Portal:Finland

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Finland (Finnish: Suomi [ˈsuo̯mi] (audio speaker iconlisten); Swedish: Finland [ˈfɪ̌nland] (audio speaker iconlisten)), officially the Republic of Finland (Finnish: Suomen tasavalta; Swedish: Republiken Finland (listen to all)), is a Nordic country and a member state of the European Union in Northern Europe. It shares land borders with Sweden to the west, Russia to the east, Norway to the north, and is defined by the Gulf of Bothnia to the west, and the Gulf of Finland of the Baltic Sea across Estonia to the south. Finland covers an area of 338,455 square kilometres (130,678 sq mi) with a population of 5.5 million. Helsinki is the country's capital and largest city, but together with the neighbouring cities of Espoo, Kauniainen, and Vantaa, it forms a larger metropolitan area. Finland is officially bilingual, with Finnish and Swedish being official. The climate varies relative to latitude, from the southern humid continental climate to the northern boreal climate. The land cover is primarily a boreal forest biome, with more than 180,000 recorded lakes.

Finland was first inhabited around 9000 BC after the Last glacial period. The Stone Age introduced several different ceramic styles and cultures. The Bronze Age and Iron Age were characterized by extensive contacts with other cultures in Fennoscandia and the Baltic region. From the late 13th century, Finland gradually became an integral part of Sweden as a consequence of the Northern Crusades. In 1809, as a result of the Finnish War, Finland became part of the Russian Empire as the autonomous Grand Duchy of Finland, during which Finnish art flourished and the idea of independence began to take hold. In 1906, Finland became the first European state to grant universal suffrage, and the first in the world to give all adult citizens the right to run for public office. Nicholas II, the last Tsar of Russia, tried to russify Finland and terminate its political autonomy, but after the 1917 Russian Revolution, Finland declared independence from Russia. In 1918, the fledgling state was divided by the Finnish Civil War. During World War II, Finland fought the Soviet Union in the Winter War and the Continuation War, and Nazi Germany in the Lapland War. After the wars, Finland lost parts of its territory, including the culturally and historically significant town of Vyborg, but maintained its independence. (Full article...)

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L. Onerva (real name Hilja Onerva Lehtinen, 28 April 1882 – 1 March 1972) was a Finnish poet. Onerva also wrote short stories and novels and worked as a translator and critic. In her works, she often dealt with tension in women's lives concerning freedom and commitment. She is also remembered for her complicated relationship with Eino Leino, as well as her marriage to the composer Leevi Madetoja. (Full article...)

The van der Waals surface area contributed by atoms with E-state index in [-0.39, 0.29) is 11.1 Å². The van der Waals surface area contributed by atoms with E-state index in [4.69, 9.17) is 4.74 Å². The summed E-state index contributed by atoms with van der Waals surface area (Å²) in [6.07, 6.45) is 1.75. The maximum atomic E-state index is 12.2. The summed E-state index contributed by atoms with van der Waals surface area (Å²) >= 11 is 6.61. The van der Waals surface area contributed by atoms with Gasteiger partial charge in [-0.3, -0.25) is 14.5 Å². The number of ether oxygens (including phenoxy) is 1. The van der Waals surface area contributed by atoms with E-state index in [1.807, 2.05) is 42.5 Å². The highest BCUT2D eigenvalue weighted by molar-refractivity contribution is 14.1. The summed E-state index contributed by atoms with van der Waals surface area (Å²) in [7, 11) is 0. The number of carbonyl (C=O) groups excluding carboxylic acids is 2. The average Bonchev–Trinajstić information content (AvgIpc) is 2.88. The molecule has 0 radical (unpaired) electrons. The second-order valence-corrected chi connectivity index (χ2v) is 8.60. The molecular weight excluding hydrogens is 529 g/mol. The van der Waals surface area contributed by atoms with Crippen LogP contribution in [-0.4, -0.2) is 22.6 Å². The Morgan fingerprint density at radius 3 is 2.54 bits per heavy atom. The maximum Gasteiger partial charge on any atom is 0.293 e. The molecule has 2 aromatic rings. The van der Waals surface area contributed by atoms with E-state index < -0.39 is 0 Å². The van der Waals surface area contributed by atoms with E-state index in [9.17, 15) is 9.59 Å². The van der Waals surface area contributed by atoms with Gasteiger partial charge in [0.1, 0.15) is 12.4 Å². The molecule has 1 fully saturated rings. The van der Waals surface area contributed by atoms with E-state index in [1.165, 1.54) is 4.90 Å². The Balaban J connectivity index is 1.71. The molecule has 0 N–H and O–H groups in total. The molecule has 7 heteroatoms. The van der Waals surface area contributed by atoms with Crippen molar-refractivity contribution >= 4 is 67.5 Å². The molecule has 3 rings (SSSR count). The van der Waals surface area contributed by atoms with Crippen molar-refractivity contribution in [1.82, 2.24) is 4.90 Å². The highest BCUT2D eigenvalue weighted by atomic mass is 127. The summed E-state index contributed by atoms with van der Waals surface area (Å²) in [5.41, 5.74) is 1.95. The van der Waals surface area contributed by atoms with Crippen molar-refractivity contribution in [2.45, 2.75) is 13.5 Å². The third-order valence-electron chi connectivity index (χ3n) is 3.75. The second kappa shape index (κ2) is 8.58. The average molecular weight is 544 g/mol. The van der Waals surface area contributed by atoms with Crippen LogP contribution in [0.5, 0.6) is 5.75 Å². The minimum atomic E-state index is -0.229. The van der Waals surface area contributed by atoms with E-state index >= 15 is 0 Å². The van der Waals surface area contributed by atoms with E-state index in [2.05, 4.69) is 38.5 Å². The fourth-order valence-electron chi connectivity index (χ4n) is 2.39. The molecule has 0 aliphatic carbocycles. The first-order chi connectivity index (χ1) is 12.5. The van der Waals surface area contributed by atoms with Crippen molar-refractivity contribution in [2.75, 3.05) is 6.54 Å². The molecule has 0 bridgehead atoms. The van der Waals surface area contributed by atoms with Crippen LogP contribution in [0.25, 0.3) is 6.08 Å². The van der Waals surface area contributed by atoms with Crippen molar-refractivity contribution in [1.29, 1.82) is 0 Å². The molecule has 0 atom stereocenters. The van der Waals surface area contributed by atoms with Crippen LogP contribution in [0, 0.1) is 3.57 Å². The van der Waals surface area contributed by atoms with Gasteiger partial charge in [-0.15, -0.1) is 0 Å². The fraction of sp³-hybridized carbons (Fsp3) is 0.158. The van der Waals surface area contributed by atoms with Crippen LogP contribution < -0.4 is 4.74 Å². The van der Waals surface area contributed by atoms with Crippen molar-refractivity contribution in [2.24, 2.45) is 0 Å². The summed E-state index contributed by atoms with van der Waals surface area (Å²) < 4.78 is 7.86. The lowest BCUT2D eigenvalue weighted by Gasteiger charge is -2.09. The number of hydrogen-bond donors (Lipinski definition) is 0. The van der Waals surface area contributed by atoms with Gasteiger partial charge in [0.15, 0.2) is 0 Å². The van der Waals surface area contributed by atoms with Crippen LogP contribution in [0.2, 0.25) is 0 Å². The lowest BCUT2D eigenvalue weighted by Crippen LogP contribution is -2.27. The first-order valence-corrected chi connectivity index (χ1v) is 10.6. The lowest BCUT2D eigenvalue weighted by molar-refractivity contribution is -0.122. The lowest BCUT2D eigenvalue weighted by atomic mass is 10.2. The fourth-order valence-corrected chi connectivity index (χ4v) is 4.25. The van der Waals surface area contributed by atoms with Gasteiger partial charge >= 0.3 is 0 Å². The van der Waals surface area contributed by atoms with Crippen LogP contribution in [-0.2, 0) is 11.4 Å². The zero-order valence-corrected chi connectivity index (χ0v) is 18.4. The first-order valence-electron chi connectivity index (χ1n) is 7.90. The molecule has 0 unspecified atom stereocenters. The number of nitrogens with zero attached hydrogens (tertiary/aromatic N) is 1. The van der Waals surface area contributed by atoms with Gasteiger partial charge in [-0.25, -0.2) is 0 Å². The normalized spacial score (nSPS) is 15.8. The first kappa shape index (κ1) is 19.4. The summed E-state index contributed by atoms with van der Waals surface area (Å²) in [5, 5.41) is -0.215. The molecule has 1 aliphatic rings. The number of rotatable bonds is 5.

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Juuso Pykälistö in his Peugeot 206 WRC during the 2003 Swedish Rally.

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Finnish soldiers at the defensive VT-line during the Soviet Vyborg–Petrozavodsk Offensive in June 1944

The Continuation War, also known as Second Soviet-Finnish war, was a conflict fought by Finland and Nazi Germany, against the Soviet Union (USSR) from 1941 to 1944, as a part of World War II. In Soviet historiography, the war was called the Finnish Front of the Great Patriotic War. Germany regarded its operations in the region as part of its overall war efforts on the Eastern Front and provided Finland with critical material support and military assistance, including economic aid.


The Continuation War began 15 months after the end of the Winter War, also fought between Finland and the USSR. There have been numerous reasons proposed for the Finnish decision to invade, with regaining territory lost during the Winter War being regarded as the most common. Other justifications for the conflict included President Ryti's vision of a Greater Finland and Commander-in-Chief Mannerheim's desire to annex East Karelia. Plans for the attack were developed jointly between the Wehrmacht and a faction of Finnish political and military leaders with the rest of the government remaining ignorant. Despite the co-operation in this conflict, Finland never formally signed the Tripartite Pact, though they did sign the Anti-Comintern Pact. Finland's leadership justified their alliance with Germany as self-defence.

On 25 June 1941 the Soviet Union launched an air raid against Finnish cities, after which Finland declared war and also allowed German troops stationed in Finland to begin offensive warfare. By September 1941, Finland had regained its post–Winter War concessions to the Soviet Union: the Karelian Isthmus and Ladoga Karelia. However, the Finnish Army continued the offensive past the pre-1939 border with the conquest of East Karelia, including Petrozavodsk, as well as halting only around 30–32 km (19–20 mi) from the centre of Leningrad, where they participated in besieging the city by cutting its northern supply routes and digging in until 1944. In Lapland, joint German–Finnish forces failed to capture Murmansk or cut the Kirov (Murmansk) Railway, a transit route for lend-lease equipment to the USSR. The conflict stabilised with only minor skirmishes until the tide of the war turned against the Germans and the Soviet Union's strategic Vyborg–Petrozavodsk Offensive in June 1944. The attack drove the Finns from most of the territories they had gained during the war, but the Finnish Army halted the offensive in August 1944. (Full article...)

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